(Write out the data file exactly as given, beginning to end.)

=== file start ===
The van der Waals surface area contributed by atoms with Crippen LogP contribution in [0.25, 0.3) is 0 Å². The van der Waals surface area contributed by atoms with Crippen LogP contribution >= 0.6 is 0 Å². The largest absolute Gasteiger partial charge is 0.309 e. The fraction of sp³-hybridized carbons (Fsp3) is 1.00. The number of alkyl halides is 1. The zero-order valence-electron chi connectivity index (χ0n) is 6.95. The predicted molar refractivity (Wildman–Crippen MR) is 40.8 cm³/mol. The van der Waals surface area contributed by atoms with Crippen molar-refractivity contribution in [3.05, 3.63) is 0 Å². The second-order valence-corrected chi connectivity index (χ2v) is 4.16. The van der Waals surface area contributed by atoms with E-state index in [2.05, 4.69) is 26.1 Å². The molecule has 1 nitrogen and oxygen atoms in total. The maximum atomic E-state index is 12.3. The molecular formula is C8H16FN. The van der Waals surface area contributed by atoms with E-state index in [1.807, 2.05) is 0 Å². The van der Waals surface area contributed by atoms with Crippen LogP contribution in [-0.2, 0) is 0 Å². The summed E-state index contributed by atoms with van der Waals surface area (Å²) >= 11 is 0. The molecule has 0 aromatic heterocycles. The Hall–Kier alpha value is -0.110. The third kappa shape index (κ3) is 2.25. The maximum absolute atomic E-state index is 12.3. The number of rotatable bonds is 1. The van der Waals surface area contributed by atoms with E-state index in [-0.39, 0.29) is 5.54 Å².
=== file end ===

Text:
The van der Waals surface area contributed by atoms with Crippen LogP contribution in [0.25, 0.3) is 0 Å². The van der Waals surface area contributed by atoms with Crippen LogP contribution >= 0.6 is 0 Å². The largest absolute Gasteiger partial charge is 0.309 e. The fraction of sp³-hybridized carbons (Fsp3) is 1.00. The number of alkyl halides is 1. The zero-order valence-electron chi connectivity index (χ0n) is 6.95. The predicted molar refractivity (Wildman–Crippen MR) is 40.8 cm³/mol. The van der Waals surface area contributed by atoms with Crippen molar-refractivity contribution in [3.05, 3.63) is 0 Å². The second-order valence-corrected chi connectivity index (χ2v) is 4.16. The van der Waals surface area contributed by atoms with E-state index in [2.05, 4.69) is 26.1 Å². The molecule has 1 nitrogen and oxygen atoms in total. The maximum atomic E-state index is 12.3. The molecular formula is C8H16FN. The van der Waals surface area contributed by atoms with E-state index in [1.807, 2.05) is 0 Å². The van der Waals surface area contributed by atoms with Crippen LogP contribution in [-0.2, 0) is 0 Å². The summed E-state index contributed by atoms with van der Waals surface area (Å²) >= 11 is 0. The molecule has 0 aromatic heterocycles. The Hall–Kier alpha value is -0.110. The third kappa shape index (κ3) is 2.25. The maximum absolute atomic E-state index is 12.3. The number of rotatable bonds is 1. The van der Waals surface area contributed by atoms with E-state index in [-0.39, 0.29) is 5.54 Å².